Upon entry of default by the clerk of the court, the "defaulting defendant is deemed to admit every well-pleaded allegation in the complaint." U.S. v. Bentley, 756 F. Supp. 2d 1,3 (D.D.C. 2010) (citation omitted). The court must then make a determination of the sum to be awarded. Id. "[T]he court may rely on detailed affidavits or documentary evidence to determine the appropriate sum for the default judgment." Int'l Painters & Allied Trades Indus. Pension Fund v. Auxier Drywall, Inc., 239 F. Supp. 2d 26, 30 (D.D. C. 2002) (citation omitted),

Under ERISA, a pension fund which has obtained liability against a delinquent employer may seek damages of (1) the unpaid contributions; (2) interest on the unpaid contributions; (3) liquidated damages as provided in the pension plan but not exceeding 20 percent of the unpaid contributions; (4) reasonable attorneys fees and costs; and (5) other legal or equitable relief that the court finds appropriate. 29 U.S.C. §1132(g)(2).

III. Analysis of the Sum Claimed by Plaintiffs

A. Employer Withdrawal Liability

Withdrawal liability requires an employer who withdraws from a multiemployer pension plan to contribute its proportionate share of the plan's unfunded vested liabilities. 29 U.S.C.§1381. The purpose of withdrawal liability is to protect the remaining employers in a pension plan from having to cover for a withdrawn employer or risk not being able to pay the full amount of benefits promised to employees. See Milwaukee Brewery Workers' Pension Plan v. Joseph Schlitz Brewing Co., 513 U.S. 414, 416-17 (1995). A company that "permanently ceases all covered operations under the plan" completely withdraws from the plan. 29 U.S.C. §1383(a)(2).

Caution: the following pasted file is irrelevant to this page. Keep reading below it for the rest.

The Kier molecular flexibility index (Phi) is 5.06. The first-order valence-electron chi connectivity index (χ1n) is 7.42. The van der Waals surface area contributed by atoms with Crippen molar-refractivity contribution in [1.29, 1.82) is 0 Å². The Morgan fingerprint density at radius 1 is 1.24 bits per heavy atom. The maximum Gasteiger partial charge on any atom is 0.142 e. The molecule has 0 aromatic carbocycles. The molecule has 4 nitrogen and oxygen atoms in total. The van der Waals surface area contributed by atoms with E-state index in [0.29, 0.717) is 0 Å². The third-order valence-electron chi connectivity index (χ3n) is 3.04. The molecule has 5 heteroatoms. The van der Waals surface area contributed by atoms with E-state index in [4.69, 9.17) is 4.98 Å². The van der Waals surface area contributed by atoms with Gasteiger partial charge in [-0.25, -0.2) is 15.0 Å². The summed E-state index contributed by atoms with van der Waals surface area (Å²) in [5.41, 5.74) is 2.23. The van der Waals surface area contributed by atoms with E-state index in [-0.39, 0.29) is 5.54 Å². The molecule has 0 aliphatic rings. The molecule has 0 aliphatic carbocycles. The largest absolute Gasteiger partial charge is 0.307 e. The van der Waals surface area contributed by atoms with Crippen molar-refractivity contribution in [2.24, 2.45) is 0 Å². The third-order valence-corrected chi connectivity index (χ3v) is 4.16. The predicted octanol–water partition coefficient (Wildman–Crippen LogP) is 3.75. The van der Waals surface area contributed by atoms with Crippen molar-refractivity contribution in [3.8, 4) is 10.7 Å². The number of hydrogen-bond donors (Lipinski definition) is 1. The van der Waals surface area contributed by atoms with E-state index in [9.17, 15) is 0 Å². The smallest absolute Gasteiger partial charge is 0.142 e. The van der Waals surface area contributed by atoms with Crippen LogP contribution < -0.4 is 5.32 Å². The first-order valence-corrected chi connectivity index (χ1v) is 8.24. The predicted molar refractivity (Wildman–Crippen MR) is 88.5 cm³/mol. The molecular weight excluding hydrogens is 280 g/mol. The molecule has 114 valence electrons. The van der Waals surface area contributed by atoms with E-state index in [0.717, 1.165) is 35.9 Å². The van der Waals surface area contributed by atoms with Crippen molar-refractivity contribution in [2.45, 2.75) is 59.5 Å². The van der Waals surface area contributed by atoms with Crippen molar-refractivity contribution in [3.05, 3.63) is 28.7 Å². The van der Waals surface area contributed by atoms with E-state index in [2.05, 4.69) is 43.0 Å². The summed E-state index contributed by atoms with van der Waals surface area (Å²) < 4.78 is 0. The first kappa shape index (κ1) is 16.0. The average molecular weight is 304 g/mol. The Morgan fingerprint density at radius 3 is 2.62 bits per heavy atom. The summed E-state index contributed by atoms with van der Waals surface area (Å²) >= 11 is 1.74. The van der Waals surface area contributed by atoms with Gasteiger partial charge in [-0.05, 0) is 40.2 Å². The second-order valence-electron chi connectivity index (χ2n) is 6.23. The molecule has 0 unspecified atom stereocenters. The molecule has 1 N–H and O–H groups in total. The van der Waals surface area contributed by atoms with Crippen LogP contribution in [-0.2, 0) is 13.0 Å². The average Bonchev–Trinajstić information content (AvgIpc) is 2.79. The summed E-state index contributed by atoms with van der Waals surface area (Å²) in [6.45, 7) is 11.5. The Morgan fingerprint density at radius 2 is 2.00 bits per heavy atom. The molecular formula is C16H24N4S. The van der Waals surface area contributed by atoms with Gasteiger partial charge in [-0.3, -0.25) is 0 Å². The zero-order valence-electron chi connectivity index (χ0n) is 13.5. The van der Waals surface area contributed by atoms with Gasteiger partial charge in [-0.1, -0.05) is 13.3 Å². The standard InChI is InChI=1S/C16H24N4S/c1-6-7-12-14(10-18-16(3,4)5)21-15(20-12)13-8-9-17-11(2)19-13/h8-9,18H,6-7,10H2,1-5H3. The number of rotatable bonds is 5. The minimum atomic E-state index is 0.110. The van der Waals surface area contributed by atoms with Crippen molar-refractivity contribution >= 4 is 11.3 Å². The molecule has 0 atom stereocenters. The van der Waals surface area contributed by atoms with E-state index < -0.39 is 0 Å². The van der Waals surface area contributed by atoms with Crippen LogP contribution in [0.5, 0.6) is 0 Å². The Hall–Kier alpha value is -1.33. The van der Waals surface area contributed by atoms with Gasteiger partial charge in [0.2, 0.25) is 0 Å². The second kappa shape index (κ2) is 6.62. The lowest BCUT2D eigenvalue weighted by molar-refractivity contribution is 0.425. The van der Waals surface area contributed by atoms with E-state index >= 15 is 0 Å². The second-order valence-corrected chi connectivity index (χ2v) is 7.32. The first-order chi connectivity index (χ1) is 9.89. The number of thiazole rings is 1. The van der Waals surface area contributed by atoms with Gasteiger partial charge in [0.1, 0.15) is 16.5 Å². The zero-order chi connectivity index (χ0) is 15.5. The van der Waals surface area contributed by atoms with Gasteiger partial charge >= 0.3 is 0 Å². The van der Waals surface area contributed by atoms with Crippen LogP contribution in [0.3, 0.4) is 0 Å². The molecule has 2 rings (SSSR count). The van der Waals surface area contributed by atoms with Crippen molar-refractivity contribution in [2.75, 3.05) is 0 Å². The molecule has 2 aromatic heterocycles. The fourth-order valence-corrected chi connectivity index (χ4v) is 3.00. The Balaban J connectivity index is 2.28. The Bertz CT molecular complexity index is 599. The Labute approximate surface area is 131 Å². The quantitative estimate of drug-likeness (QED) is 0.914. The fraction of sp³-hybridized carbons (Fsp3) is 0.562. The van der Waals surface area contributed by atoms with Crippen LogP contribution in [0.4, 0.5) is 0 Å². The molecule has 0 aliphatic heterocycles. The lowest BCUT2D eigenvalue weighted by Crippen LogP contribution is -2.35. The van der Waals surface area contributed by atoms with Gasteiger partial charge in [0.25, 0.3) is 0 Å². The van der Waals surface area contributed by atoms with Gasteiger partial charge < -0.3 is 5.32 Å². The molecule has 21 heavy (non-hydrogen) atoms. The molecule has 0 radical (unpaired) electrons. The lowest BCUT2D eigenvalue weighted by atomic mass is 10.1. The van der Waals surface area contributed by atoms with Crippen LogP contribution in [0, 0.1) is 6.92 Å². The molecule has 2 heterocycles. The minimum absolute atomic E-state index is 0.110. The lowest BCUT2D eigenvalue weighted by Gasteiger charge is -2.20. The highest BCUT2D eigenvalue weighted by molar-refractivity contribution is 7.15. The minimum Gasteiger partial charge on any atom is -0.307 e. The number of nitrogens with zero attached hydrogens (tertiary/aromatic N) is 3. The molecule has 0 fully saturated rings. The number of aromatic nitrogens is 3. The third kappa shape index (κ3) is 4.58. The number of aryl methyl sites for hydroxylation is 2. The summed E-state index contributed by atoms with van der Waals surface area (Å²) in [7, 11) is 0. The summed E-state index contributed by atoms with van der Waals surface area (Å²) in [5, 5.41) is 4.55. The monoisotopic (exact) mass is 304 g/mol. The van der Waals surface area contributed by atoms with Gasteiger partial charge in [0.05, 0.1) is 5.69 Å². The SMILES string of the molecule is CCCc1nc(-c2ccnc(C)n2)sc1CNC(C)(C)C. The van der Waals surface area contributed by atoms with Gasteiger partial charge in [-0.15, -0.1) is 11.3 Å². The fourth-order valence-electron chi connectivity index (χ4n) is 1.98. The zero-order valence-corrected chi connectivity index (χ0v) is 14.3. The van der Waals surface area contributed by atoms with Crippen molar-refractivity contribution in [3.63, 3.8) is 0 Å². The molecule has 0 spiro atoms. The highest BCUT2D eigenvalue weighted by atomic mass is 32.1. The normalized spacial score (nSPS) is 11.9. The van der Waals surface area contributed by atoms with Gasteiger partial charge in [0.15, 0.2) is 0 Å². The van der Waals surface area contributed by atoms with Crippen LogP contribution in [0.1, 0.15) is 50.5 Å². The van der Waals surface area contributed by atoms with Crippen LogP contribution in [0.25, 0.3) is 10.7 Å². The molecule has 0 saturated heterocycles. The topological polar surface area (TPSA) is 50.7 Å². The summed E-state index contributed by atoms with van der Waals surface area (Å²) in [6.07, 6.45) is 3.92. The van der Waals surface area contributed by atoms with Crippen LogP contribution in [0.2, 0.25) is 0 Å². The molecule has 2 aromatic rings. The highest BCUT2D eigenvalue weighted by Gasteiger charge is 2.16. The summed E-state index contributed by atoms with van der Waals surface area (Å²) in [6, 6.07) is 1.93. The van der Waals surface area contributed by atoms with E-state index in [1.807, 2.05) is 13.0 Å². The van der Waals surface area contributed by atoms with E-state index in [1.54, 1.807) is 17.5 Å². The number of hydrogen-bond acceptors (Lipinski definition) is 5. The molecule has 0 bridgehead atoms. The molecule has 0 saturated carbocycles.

Attached to Plaintiffs' Motion as Exhibit A is a Declaration ("Decl.") by David F. Stupar ("Stupar"), the Executive Director of the IPF (or "the Fund"), a multiemployer benefit plan with benefits "funded by contributions from participating employers" which "provides pension and other benefits to employees who work in the construction industry . . . ." (Stupar Decl. ¶¶2, 3.) Stupar indicates that:

Under the MPPAA and the EWL Procedures [Withdrawal Liability Procedures adopted by the Trustees of the Fund], a participating employer is deemed to have withdrawn from the Fund when the Fund determines that the employer ceases to have an obligation to contribute to the Fund and has continued to perform work in the jurisdiction of the collective bargaining agreement of the type for which contributions were previously required. (Stupar Decl. ¶5.) In the instant case, the Defendant Southern Minnesota Masonry employed members of the Bricklayers and Allied Craftworkers International Union in connection with the execution of a collective bargaining agreement with an affiliate of the Bricklayer & Trowel Trades International Union. (Stupar Decl. ¶¶7-8.)